What an Ancient City’s Second Gate Tells Us about Biblical Israel

Jan. 11 2017

After seven years of excavations, a team of Israeli archaeologists has discovered a city that existed during the reign of King David; their findings suggest that he ruled over a kingdom larger and more sophisticated than many scholars have previously thought. Robin Ngo writes:

Overlooking the Elah Valley [where David battled Goliath], about twenty miles southwest of Jerusalem, lies . . . Khirbet Qeiyafa. . . . Among the incredible finds at Qeiyafa was a second city gate from the 10th century BCE; no other site from this period in Israel has more than one gate. . . .

The dig’s directors, Yosef Garfinkel and Saar Ganor, identify Khirbet Qeiyafa with the biblical Sha’arayim, [whose name is] Hebrew for “two gates” (Joshua 15:36; 1 Samuel 17:52; 1 Chronicles 4:31). The two monumental four-chambered city gates at Khirbet Qeiyafa are located on the western and southern sides of the site and measure approximately 35-feet wide and 42-feet deep into the city. The western gate controls access to the road [to] Philistia, while the southern one opens down to the Elah Valley that eventually connects to Jerusalem.

“Some scholars view King David’s kingdom as a simple agrarian society, sparsely inhabited, with no fortified cities, no administration, and no writing,” write Garfinkel, Ganor, and Joseph Baruch Silver. “These scholars find it very hard to accept the new discoveries at Qeiyafa, which have completely dismantled those hypotheses.”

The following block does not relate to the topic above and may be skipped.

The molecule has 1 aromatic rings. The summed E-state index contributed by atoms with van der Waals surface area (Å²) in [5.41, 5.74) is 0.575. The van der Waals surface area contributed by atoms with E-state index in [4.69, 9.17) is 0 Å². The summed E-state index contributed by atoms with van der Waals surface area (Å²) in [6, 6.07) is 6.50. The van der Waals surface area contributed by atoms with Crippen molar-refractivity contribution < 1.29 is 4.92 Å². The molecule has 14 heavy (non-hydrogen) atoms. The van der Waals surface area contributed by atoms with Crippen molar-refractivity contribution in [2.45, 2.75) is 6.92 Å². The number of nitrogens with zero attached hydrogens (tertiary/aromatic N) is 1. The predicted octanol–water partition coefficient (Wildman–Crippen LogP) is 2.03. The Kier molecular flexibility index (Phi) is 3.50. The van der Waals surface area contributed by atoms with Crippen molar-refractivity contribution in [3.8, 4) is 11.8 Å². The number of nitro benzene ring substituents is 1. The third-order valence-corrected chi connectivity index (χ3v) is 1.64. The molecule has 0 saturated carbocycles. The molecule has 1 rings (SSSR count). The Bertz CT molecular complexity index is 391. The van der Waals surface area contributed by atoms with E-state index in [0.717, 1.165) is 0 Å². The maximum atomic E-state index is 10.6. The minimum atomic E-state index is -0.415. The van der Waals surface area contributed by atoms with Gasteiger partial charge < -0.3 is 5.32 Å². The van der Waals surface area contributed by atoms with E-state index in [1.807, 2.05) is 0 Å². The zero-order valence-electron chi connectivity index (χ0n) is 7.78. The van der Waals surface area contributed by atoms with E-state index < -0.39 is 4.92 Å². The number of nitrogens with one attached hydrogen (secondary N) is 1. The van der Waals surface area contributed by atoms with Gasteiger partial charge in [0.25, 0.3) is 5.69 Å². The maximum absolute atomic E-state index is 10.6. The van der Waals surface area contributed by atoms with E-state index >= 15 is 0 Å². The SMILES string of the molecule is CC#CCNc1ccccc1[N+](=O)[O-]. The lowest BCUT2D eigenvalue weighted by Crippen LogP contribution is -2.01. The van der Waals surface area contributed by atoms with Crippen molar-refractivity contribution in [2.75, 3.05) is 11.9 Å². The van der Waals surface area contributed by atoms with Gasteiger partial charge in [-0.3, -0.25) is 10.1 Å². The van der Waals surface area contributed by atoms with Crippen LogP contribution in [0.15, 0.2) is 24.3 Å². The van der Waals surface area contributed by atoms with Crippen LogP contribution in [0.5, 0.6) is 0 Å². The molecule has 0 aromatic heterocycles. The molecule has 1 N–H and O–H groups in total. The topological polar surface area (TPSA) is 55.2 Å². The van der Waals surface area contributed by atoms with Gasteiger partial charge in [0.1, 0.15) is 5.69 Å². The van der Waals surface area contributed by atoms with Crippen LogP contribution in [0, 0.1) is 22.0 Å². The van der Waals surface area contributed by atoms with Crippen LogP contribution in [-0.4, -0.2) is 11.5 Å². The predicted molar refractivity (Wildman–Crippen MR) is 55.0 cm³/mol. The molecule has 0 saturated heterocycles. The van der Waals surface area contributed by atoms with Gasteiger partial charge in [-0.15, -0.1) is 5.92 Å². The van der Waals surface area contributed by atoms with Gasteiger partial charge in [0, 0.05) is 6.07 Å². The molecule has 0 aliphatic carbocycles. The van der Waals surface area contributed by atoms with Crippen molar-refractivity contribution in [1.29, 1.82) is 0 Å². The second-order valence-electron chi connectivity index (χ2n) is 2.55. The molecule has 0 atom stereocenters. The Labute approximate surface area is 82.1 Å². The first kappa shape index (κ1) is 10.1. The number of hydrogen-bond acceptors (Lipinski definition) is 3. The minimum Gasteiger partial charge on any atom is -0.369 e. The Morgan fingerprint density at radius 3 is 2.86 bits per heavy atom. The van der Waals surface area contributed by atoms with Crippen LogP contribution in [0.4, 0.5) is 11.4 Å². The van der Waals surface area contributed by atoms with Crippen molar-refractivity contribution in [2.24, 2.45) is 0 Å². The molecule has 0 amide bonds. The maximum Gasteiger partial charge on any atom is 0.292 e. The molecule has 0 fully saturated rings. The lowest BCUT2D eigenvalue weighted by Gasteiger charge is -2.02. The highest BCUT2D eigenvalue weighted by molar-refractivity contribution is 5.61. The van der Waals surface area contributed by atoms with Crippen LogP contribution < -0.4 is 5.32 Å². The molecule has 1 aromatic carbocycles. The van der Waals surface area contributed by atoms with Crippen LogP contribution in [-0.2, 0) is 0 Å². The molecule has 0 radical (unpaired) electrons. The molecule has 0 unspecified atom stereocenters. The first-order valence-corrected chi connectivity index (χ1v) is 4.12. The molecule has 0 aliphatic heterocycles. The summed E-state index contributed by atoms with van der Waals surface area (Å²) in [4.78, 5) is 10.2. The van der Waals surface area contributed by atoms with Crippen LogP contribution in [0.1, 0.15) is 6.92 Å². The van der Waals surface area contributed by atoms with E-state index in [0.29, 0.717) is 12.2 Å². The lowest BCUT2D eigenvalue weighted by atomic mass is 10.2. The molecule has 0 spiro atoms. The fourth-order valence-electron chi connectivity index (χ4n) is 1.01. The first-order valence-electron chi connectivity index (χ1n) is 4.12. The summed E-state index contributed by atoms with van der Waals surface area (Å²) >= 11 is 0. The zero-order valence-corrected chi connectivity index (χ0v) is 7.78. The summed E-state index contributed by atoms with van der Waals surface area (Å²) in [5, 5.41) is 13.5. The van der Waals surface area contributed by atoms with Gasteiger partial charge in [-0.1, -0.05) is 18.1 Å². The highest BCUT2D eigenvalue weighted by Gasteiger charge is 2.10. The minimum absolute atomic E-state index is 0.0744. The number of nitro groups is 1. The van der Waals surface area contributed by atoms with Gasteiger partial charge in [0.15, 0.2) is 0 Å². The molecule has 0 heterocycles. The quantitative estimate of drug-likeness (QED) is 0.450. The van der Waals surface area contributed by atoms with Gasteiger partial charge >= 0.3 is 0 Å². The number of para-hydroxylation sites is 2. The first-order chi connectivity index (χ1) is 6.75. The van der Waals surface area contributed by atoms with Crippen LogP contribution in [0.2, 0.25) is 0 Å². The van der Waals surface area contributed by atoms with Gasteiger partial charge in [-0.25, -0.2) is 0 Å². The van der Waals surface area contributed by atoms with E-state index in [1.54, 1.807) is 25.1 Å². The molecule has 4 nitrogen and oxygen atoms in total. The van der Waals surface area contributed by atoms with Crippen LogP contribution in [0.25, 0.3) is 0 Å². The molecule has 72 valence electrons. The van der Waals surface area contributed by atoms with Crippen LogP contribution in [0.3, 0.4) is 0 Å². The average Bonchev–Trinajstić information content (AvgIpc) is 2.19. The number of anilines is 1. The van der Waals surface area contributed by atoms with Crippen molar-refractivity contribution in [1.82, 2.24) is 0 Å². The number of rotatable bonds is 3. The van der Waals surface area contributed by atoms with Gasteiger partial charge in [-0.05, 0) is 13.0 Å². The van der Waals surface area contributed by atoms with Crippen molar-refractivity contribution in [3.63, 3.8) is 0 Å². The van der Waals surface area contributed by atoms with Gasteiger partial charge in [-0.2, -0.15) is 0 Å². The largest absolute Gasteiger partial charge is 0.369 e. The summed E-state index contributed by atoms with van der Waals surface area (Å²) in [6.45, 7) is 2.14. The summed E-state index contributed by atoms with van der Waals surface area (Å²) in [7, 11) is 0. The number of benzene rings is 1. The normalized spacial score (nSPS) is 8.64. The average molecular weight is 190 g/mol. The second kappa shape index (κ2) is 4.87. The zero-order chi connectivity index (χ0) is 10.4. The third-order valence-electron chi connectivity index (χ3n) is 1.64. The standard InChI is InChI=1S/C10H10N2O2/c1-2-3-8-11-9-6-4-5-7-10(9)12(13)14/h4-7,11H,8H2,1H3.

Read more at Bible History Daily

More about: Archaeology, Hebrew Bible, History & Ideas, King David

 

How the White House Can Bring Mahmoud Abbas to the Negotiating Table

April 28 2017

Next month, the Palestinian Authority president is expected to arrive in Washington to meet with President Trump, perhaps as a prelude to a summit between Abbas and Benjamin Netanyahu under American auspices. A Palestinian delegation is currently in the U.S. to conduct preliminary meetings with administration officials. Eran Lerman discusses what can be accomplished:

The most important aspect [in the present discussions] may remain unspoken. It can be defined as “strategic reassurance”: the realization that after years of uncertainty under Barack Obama, the American administration . . . is once again committed without reservation to its friends in the region, the so-called “camp of stability.”

President Obama’s abandonment of [the former Egyptian president], Hosni Mubarak, regardless of the merits of the case, was catastrophic in terms of the loss of any residual political courage on Abbas’s part. Obama was sympathetic to the Palestinians’ cause, but his policies generated an acute level of uncertainty for the Palestinian leadership in Ramallah, laced with what seemed like a measure of support on Obama’s part for the Muslim Brotherhood in Egypt and elsewhere. This was not an environment in which to take fateful decisions.

The Trump team seems to be working to restore confidence and reconstruct [alliances with] both Israel and the pro-Western Arab states. In this new environment, it could be safer for Abbas to take measured risks and enter into an open-ended negotiation with Netanyahu. The effort may still fall apart, if only because the Palestinians have fallen into the habit of posing preconditions. But there seems to be a better chance of drawing them in when they feel that their traditional patrons in the Arab world, Egypt and Saudi Arabia, are once again basking in the sunshine of American strategic support. . . .

At least in theory, it should therefore be easier now for . . . the White House to persuade Abbas to accept a point of entry into negotiations that stays within the two-state paradigm but is no longer predicated on strict adherence to the June 4, 1967 lines.

Read more at BESA Center

More about: Donald Trump, Hosni Mubarak, Israel & Zionism, Mahmoud Abbas, Peace Process, U.S. Foreign policy